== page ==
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Computer simulations of stimulus dependent state switching in basic circuits of bursting neurons
KTH, School of Computer Science and Communication (CSC), Computational Biology, CB.
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1998 (English)In: Physical Review E. Statistical, Nonlinear, and Soft Matter Physics, ISSN 1539-3755, Vol. 58, no 5, 6418-6430 p.Article in journal (Refereed) Published
Abstract [en]

We investigate the ability of oscillating neural circuits to switch between different states of oscillation in two basic neural circuits. We model two quite distinct small neural circuits. The first circuit is based on invertebrate central pattern generator (CPG) studies [A. I. Selverston and M. Moulins, The Crustacean Stomatogastric System (Springer-Verlag, Berlin, 1987)] and is composed of two neurons coupled via both gap junction and inhibitory synapses. The second consists of coupled pairs of interconnected thalamocortical relay and thalamic reticular neurons with both inhibitory and excitatory synaptic coupling. The latter is an elementary unit of the thalamic networks passing sensory information to the cerebral cortex [M. Steriade, D. A. McCormick, and T. J. Sejnowski, Science 262, 679 (1993)]. Both circuits have contradictory coupling between symmetric parts. The thalamocortical model has excitatory and inhibitory connections and the CPG has reciprocal inhibitory and electrical coupling. We describe the dynamics of the individual neurons in these circuits by conductance based ordinary differential equations of Hodgkin-Huxley type [J. Physiol. (London) 117, 500 (1952)]. Both model circuits exhibit bistability and hysteresis in a wide region of coupling strengths. The two main modes of behavior are in-phase and out-of-phase oscillations of the symmetric parts of the network. We investigate the response of these circuits, while they are operating in bistable regimes, to externally imposed excitatory spike trains with varying interspike timing and small amplitude pulses. These are meant to represent spike trains received by the basic circuits from sensory neurons. Circuits operating in a bistable region are sensitive to the frequency of these excitatory inputs, Frequency variations lead to changes from in-phase to out-of-phase coordination or vice versa, The signaling information contained in a spike train driving the network can place the circuit into one or another state depending on the interspike interval and this happens within a few spikes. These states are maintained by the basic circuit after the input signal is ended. When a new signal of the correct frequency enters the circuit, it can be switched to another state with the same case. [S1063-651X(98)13011-8].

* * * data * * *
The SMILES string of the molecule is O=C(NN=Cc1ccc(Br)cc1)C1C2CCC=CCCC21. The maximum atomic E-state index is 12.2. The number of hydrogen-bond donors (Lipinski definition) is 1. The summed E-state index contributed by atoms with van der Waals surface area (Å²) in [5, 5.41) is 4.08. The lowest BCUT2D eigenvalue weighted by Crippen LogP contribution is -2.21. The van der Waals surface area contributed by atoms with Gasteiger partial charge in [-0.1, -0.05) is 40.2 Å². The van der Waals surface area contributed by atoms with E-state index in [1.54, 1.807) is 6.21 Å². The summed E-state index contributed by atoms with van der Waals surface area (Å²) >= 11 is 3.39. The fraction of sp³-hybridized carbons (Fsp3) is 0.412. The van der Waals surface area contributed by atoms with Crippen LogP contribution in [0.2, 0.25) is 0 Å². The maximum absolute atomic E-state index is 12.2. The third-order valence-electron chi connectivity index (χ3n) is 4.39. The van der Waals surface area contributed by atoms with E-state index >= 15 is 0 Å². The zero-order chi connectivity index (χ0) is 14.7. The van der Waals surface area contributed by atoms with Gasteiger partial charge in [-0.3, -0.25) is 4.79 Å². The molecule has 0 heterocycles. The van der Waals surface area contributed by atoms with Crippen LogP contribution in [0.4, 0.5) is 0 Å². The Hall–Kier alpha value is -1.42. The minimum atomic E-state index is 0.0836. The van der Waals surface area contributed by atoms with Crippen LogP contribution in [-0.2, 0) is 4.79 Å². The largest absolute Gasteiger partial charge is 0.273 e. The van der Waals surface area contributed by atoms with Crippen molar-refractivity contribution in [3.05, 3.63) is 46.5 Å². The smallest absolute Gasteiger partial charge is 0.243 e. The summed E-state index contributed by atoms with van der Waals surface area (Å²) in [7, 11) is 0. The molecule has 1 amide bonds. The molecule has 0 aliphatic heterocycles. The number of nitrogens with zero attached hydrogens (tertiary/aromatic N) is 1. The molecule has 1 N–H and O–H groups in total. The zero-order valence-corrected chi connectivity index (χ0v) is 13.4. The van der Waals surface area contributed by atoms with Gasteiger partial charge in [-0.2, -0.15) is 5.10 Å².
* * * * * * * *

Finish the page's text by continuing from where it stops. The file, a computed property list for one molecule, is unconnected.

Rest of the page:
Place, publisher, year, edition, pages
1998. Vol. 58, no 5, 6418-6430 p.
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Computer and Information Science
URN: urn:nbn:se:kth:diva-58670DOI: 10.1103/PhysRevE.58.6418OAI: diva2:473785
NR 20140805Available from: 2012-01-07 Created: 2012-01-07Bibliographically approved

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Kozlov, Alexander
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